Is it possible to be having a life that is happy but too emotionally and socially fulfilling to have sex? For a lot of couples, the answer is a resounding yes.
For some people this seems like a riddle. But for others it’s obvious.
Having sex that is more than just a quickie takes time. And for many of us, time is even more valuable and scarce than money.
The answer is to make dates for sex. But no one I know feels good about doing that. It’s as if you’re admitting to some kind of flaw or failure. We tend to believe that sex should “just happen.” If it doesn’t happen spontaneously, too many people just give up.
I’ve been preaching about the need for mature couples to arrange actual dates for having sex for more than 30 years. And I think we need to do make such arrangements more than ever today.
We all have jobs, and many of us with younger children have lives which are run by their schedules. All of us have single and couple friends who want to hang out and see us. And each of us is competing with our own cell phones and our partner’s cell phones and our children’s cell phones for a moment to breathe.
Sad as it seems, there are some happy adventures and social get-togethers each of us might need to pass up in order to schedule ourselves for sex.
Like they used to say about money: “Pay yourself first.” Financial advisors were saying that we have to put aside some money as an investment for the future before we dole out the rest of our hard-earned cash to other purchases, obligatory or optional.
We’ve now gotten to a place where we have to do the same thing with putting sex into our calendars. If you don’t, chances are your sex life will wither and perhaps die altogether.
The trouble with having sex infrequently is that it becomes more risky, emotionally. If you have a lot of sex, some of it can be more ordinary, some of it can go not quite perfectly, and then some of it will be really pleasurable and great.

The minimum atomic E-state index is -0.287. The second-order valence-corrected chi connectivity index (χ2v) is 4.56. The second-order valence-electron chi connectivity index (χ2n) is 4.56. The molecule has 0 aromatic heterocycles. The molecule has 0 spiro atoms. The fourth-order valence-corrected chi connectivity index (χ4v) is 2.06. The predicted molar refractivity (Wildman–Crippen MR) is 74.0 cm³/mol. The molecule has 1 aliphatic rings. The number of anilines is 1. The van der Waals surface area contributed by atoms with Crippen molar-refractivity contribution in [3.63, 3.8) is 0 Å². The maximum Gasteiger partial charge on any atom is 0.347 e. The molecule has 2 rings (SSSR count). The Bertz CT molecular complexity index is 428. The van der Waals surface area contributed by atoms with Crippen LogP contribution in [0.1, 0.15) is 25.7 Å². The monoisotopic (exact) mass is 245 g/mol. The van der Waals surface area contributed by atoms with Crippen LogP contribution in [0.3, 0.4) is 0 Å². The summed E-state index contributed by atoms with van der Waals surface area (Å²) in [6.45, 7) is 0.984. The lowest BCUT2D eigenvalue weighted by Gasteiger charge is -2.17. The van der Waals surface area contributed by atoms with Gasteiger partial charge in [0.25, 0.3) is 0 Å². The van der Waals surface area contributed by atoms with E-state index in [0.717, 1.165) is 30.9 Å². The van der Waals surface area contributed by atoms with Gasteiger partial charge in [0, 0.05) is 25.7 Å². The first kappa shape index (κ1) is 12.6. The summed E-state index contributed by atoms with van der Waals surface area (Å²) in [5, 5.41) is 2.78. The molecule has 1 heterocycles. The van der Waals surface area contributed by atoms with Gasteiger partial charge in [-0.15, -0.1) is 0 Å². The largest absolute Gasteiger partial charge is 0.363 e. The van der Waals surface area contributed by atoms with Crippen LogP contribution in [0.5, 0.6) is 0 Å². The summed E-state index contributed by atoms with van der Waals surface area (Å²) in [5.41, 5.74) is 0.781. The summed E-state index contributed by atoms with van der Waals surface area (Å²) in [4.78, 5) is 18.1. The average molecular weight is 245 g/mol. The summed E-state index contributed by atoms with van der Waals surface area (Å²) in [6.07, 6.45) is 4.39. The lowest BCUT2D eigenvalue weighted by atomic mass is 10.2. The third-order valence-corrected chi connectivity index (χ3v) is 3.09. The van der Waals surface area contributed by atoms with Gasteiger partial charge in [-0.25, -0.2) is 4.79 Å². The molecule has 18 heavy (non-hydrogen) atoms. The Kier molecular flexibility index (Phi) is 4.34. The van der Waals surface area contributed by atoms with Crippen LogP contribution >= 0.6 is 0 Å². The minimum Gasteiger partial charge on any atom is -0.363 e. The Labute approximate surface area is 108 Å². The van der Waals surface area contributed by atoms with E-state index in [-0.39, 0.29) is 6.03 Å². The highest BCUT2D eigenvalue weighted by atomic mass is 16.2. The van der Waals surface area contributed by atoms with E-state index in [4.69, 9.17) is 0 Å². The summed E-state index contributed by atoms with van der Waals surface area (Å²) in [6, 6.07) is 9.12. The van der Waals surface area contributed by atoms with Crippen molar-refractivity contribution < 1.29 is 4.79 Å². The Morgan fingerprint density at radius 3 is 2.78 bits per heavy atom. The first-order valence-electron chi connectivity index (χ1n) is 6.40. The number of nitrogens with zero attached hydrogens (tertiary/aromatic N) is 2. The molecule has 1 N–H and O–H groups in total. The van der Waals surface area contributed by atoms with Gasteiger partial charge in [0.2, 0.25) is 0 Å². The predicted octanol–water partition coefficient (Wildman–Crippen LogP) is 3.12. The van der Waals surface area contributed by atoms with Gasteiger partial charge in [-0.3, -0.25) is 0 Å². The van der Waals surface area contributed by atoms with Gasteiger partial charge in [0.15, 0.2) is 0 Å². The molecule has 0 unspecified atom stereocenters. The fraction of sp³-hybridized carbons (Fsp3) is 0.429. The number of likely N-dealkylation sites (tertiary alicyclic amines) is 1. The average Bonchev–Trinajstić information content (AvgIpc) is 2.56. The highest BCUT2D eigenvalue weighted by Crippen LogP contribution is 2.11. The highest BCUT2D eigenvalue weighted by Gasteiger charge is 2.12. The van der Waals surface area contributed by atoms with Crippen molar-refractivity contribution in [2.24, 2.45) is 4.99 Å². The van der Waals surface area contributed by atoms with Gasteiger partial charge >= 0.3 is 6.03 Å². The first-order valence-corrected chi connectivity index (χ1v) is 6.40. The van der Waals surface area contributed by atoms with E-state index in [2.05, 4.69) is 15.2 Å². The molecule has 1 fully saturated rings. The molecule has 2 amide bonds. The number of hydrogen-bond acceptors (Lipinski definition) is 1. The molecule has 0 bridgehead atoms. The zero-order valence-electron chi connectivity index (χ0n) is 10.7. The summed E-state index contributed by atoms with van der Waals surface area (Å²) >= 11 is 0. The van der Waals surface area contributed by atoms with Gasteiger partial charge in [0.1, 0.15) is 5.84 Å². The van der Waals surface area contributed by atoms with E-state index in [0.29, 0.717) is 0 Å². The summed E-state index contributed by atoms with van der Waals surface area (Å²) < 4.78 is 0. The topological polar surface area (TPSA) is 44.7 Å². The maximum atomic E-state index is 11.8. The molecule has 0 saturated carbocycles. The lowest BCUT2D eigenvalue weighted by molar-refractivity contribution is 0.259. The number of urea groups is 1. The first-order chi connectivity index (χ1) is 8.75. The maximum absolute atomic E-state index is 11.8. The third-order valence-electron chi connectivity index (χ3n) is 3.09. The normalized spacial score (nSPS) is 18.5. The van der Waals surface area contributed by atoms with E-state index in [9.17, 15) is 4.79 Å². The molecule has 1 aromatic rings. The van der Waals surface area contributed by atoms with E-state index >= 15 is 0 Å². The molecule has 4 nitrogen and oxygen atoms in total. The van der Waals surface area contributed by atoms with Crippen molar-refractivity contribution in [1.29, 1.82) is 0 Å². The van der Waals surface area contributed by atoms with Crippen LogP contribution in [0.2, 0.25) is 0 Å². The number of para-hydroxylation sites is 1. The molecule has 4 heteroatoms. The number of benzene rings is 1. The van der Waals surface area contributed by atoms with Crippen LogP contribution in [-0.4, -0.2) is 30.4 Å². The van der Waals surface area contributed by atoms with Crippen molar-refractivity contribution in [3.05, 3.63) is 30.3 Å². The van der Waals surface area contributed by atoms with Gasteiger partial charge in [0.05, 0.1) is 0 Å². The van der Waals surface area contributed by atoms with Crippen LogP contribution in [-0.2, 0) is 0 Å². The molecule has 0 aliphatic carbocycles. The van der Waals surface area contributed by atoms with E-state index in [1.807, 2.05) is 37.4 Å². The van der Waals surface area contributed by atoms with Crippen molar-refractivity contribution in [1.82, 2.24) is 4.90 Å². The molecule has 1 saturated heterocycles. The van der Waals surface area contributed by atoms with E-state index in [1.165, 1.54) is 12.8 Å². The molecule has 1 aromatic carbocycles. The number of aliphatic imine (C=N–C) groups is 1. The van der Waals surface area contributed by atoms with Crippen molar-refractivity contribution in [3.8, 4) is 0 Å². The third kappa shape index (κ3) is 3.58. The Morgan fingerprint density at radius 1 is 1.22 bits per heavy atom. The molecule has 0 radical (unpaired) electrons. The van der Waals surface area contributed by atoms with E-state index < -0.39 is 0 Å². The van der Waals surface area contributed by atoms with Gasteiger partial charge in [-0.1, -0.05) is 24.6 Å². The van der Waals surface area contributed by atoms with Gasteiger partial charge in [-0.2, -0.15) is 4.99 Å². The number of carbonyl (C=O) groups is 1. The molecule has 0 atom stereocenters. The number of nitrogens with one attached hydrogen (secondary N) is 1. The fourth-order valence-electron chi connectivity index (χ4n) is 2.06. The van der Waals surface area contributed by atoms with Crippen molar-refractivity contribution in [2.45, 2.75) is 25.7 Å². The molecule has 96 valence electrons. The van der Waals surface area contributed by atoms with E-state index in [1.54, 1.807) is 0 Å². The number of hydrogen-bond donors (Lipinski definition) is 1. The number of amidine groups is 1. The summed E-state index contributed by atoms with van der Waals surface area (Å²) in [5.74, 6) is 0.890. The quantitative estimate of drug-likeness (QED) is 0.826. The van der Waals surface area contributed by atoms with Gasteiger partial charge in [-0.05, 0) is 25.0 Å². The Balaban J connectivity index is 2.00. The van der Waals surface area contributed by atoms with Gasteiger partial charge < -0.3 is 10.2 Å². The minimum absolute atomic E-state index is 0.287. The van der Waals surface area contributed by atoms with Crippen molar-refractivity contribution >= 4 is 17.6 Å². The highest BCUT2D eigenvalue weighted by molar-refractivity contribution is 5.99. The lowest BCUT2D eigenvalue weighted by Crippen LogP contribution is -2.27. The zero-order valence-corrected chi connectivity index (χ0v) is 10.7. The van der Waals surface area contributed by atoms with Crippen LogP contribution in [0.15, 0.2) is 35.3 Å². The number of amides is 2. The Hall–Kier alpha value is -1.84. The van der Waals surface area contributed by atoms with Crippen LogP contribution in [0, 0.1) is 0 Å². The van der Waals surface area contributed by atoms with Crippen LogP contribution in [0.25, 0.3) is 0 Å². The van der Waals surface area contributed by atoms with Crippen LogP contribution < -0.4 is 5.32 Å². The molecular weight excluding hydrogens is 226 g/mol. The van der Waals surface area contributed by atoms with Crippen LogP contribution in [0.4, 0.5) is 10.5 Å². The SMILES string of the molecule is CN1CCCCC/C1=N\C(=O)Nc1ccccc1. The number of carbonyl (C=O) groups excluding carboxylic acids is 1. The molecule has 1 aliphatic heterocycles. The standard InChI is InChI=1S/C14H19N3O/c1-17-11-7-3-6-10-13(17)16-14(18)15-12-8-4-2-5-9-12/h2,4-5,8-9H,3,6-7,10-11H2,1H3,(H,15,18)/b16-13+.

If you have sex infrequently and that rare sexual experience is disappointing, you’re more likely to avoid having sex again.
When my children were small, I sometimes would turn down getting together with couple friends on a weekend night so that my husband and I could have some alone time together. One friend felt rejected and wanted to know why I sometimes didn’t want to see her.
I told her the truth. My husband and I couldn’t fit in the time to talk, have dinner, and get home at 11 p.m., and then still have time to fit in pleasurable sex and still be rested enough to get up the next morning. (I write about this in my book Sex Talk.)
She thought I was insane. But I still think my way of juggling sex and the rest of life was right, and I would make the same decision again.
If you are an otherwise happy couple whose social and family life is flourishing but whose sex life is nonexistent, start penciling in time for sex.
It’s an investment in your lifelong strength and happiness as a couple.
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